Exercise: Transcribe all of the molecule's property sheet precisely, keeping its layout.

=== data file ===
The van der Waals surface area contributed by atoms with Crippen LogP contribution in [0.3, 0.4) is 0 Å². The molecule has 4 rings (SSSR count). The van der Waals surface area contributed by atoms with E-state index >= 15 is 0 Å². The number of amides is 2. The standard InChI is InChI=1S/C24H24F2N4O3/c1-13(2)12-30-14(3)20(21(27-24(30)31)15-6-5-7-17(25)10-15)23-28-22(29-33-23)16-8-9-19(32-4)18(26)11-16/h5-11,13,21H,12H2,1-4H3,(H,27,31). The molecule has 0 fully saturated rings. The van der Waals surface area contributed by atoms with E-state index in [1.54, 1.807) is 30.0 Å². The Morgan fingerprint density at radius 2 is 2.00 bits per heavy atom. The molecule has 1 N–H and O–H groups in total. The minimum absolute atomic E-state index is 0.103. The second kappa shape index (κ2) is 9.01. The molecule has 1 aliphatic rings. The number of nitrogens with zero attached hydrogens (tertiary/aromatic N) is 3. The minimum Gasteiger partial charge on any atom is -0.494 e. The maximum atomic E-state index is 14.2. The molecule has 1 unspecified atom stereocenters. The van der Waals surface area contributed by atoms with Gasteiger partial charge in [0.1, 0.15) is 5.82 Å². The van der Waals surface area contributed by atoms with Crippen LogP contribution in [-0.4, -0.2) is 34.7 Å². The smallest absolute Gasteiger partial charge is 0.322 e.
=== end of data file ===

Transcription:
The van der Waals surface area contributed by atoms with Crippen LogP contribution in [0.3, 0.4) is 0 Å². The molecule has 4 rings (SSSR count). The van der Waals surface area contributed by atoms with E-state index >= 15 is 0 Å². The number of amides is 2. The standard InChI is InChI=1S/C24H24F2N4O3/c1-13(2)12-30-14(3)20(21(27-24(30)31)15-6-5-7-17(25)10-15)23-28-22(29-33-23)16-8-9-19(32-4)18(26)11-16/h5-11,13,21H,12H2,1-4H3,(H,27,31). The molecule has 0 fully saturated rings. The van der Waals surface area contributed by atoms with E-state index in [1.54, 1.807) is 30.0 Å². The Morgan fingerprint density at radius 2 is 2.00 bits per heavy atom. The molecule has 1 N–H and O–H groups in total. The minimum absolute atomic E-state index is 0.103. The second kappa shape index (κ2) is 9.01. The molecule has 1 aliphatic rings. The number of nitrogens with zero attached hydrogens (tertiary/aromatic N) is 3. The minimum Gasteiger partial charge on any atom is -0.494 e. The maximum atomic E-state index is 14.2. The molecule has 1 unspecified atom stereocenters. The van der Waals surface area contributed by atoms with Gasteiger partial charge in [0.1, 0.15) is 5.82 Å². The van der Waals surface area contributed by atoms with Crippen LogP contribution in [-0.4, -0.2) is 34.7 Å². The smallest absolute Gasteiger partial charge is 0.322 e.